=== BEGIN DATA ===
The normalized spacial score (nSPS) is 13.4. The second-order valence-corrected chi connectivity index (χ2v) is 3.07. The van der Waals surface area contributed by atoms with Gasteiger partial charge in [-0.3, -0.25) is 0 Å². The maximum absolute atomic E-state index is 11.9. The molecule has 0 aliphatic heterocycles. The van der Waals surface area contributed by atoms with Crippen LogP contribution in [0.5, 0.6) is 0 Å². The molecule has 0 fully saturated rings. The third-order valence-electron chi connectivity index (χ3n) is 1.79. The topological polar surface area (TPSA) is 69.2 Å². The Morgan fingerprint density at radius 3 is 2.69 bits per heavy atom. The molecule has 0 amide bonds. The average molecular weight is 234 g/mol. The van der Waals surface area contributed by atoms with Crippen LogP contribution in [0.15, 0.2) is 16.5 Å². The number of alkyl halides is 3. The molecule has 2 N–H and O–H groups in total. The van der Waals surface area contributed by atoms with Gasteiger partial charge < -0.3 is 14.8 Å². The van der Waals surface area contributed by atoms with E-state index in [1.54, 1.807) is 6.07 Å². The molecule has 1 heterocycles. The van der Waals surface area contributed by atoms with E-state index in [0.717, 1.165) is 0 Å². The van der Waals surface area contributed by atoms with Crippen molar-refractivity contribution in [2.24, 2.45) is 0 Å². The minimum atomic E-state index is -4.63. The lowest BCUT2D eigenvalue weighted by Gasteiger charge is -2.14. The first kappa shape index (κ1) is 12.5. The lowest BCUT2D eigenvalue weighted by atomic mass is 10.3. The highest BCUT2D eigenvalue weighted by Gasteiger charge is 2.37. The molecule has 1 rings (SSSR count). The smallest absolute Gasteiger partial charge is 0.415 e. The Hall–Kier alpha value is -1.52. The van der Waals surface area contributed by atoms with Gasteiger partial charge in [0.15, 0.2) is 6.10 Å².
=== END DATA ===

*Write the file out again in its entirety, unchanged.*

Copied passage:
The normalized spacial score (nSPS) is 13.4. The second-order valence-corrected chi connectivity index (χ2v) is 3.07. The van der Waals surface area contributed by atoms with Gasteiger partial charge in [-0.3, -0.25) is 0 Å². The maximum absolute atomic E-state index is 11.9. The molecule has 0 aliphatic heterocycles. The van der Waals surface area contributed by atoms with Crippen LogP contribution in [0.5, 0.6) is 0 Å². The molecule has 0 fully saturated rings. The third-order valence-electron chi connectivity index (χ3n) is 1.79. The topological polar surface area (TPSA) is 69.2 Å². The Morgan fingerprint density at radius 3 is 2.69 bits per heavy atom. The molecule has 0 amide bonds. The average molecular weight is 234 g/mol. The van der Waals surface area contributed by atoms with Crippen LogP contribution in [0.15, 0.2) is 16.5 Å². The number of alkyl halides is 3. The molecule has 2 N–H and O–H groups in total. The van der Waals surface area contributed by atoms with Gasteiger partial charge < -0.3 is 14.8 Å². The van der Waals surface area contributed by atoms with E-state index in [1.54, 1.807) is 6.07 Å². The molecule has 1 heterocycles. The van der Waals surface area contributed by atoms with E-state index in [0.717, 1.165) is 0 Å². The van der Waals surface area contributed by atoms with Crippen molar-refractivity contribution in [2.24, 2.45) is 0 Å². The minimum atomic E-state index is -4.63. The lowest BCUT2D eigenvalue weighted by Gasteiger charge is -2.14. The first kappa shape index (κ1) is 12.5. The lowest BCUT2D eigenvalue weighted by atomic mass is 10.3. The highest BCUT2D eigenvalue weighted by Gasteiger charge is 2.37. The molecule has 1 rings (SSSR count). The smallest absolute Gasteiger partial charge is 0.415 e. The Hall–Kier alpha value is -1.52. The van der Waals surface area contributed by atoms with Gasteiger partial charge in [0.15, 0.2) is 6.10 Å².